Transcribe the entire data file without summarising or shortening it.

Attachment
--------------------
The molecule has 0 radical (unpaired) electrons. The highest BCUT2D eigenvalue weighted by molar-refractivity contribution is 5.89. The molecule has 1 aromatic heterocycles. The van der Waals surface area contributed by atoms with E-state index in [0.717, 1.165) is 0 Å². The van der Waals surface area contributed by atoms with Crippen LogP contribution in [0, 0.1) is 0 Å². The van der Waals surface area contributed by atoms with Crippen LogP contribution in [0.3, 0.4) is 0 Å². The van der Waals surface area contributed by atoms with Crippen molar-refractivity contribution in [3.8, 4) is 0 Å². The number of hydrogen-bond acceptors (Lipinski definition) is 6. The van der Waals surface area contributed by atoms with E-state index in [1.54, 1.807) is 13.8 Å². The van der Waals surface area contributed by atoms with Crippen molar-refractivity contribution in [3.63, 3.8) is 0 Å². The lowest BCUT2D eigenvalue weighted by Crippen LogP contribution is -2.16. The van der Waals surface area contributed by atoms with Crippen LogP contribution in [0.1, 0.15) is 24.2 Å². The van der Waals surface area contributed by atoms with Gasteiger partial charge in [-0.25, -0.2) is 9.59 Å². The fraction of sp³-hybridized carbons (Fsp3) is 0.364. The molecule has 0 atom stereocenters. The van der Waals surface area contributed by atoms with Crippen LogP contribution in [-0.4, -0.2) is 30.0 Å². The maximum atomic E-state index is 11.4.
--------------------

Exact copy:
The molecule has 0 radical (unpaired) electrons. The highest BCUT2D eigenvalue weighted by molar-refractivity contribution is 5.89. The molecule has 1 aromatic heterocycles. The van der Waals surface area contributed by atoms with E-state index in [0.717, 1.165) is 0 Å². The van der Waals surface area contributed by atoms with Crippen LogP contribution in [0, 0.1) is 0 Å². The van der Waals surface area contributed by atoms with Crippen LogP contribution in [0.3, 0.4) is 0 Å². The van der Waals surface area contributed by atoms with Crippen molar-refractivity contribution in [3.8, 4) is 0 Å². The number of hydrogen-bond acceptors (Lipinski definition) is 6. The van der Waals surface area contributed by atoms with E-state index in [1.54, 1.807) is 13.8 Å². The van der Waals surface area contributed by atoms with Crippen molar-refractivity contribution in [3.63, 3.8) is 0 Å². The lowest BCUT2D eigenvalue weighted by Crippen LogP contribution is -2.16. The van der Waals surface area contributed by atoms with Crippen LogP contribution in [0.1, 0.15) is 24.2 Å². The van der Waals surface area contributed by atoms with Gasteiger partial charge in [-0.25, -0.2) is 9.59 Å². The fraction of sp³-hybridized carbons (Fsp3) is 0.364. The molecule has 0 atom stereocenters. The van der Waals surface area contributed by atoms with Crippen LogP contribution in [-0.4, -0.2) is 30.0 Å². The maximum atomic E-state index is 11.4.